Bricker (as cited in Buysse et al, 2001) feels that quality care should encompass three components: “(a) attitudes and beliefs, (b) professional knowledge and skills, and (c) adequate support systems ranging from professional development and collaboration to appropriate physical accommodations” (p 147). A significant problem with this is that many childcare providers have a high school diploma and have not had any experience working with children who have a diagnosed disability. Little to no training takes place in the childcare setting to offer training to providers who work with children who have a disability.

It is imperative that the providers receive some kind of training to be able to provide quality care and education to these children. Previous research has focused on how well regular educators are prepared to work with children with disabilities (Sexton, Snyder, Lobman and Daly, 2002; Chang, Early and Winton, 2005). Within this research, the students indicated that although they had more knowledge after taking the course, they still felt inadequately prepared to work with children with disabilities. Therefore, one might think that if pre-service teachers do not feel adequately prepared after classroom training, childcare providers with a high school education may not feel prepared at all.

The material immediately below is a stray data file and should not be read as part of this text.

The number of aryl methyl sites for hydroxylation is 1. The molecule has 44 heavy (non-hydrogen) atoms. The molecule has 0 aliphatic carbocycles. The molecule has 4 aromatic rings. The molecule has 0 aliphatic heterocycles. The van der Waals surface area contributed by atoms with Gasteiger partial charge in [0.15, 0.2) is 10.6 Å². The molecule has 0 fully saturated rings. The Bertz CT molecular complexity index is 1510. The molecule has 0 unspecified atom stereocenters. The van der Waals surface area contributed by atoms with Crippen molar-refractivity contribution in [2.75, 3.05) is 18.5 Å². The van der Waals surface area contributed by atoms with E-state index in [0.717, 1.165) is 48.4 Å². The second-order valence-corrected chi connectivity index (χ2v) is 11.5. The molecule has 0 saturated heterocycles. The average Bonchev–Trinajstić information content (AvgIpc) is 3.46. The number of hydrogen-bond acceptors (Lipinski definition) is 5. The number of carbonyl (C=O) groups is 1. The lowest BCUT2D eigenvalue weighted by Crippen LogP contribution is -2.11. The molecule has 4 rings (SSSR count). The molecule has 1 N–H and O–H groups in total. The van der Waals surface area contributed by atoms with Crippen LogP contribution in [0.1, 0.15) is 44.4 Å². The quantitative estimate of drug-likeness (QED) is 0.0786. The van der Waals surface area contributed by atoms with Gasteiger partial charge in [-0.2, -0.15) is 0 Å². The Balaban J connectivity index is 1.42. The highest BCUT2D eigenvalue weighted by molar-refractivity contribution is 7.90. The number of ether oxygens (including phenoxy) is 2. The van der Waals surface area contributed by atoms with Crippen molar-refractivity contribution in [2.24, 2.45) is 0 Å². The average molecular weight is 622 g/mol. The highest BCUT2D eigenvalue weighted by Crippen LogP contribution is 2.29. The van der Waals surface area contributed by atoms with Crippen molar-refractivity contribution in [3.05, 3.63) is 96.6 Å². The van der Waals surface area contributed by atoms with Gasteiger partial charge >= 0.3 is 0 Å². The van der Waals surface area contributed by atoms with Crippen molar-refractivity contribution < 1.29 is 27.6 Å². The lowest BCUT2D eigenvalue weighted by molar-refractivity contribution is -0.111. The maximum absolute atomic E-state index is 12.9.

Osborne et al. (2002) completed a study on training early childhood providers with a specific training tool, SpecialCare training. The results indicated that participants' comfort and attitudes toward caring for children with disabilities increased after training and were maintained for months after the study. In support of training in the area of inclusion and special needs, positive teacher beliefs facilitating inclusion should be an integral part (Proctor and Niemeyer, 2001). In reviews of several studies, it has been noted that consultation produces positive results in attitudes and behaviors (Fuchs, Fuchs, Dulan, Roberts and Fernstrom as cited in Wesley, Bussey and Skinner, 2001; File and Kontos, 1992; Hanline, M. 1990). The implications for research in this field are obvious and very much needed. The literature continues to support inclusion as a viable option for educating children with special needs (Lipsky and Gartner, 1998; Turnville and Turbiville, 1995). Teachers must be better prepared by higher education. Without proper training to assist providers to meet the needs of young children with disabilities, valuable time can slip away when in fact, the children could be experiencing meaningful instruction and participate fully in an appropriate setting.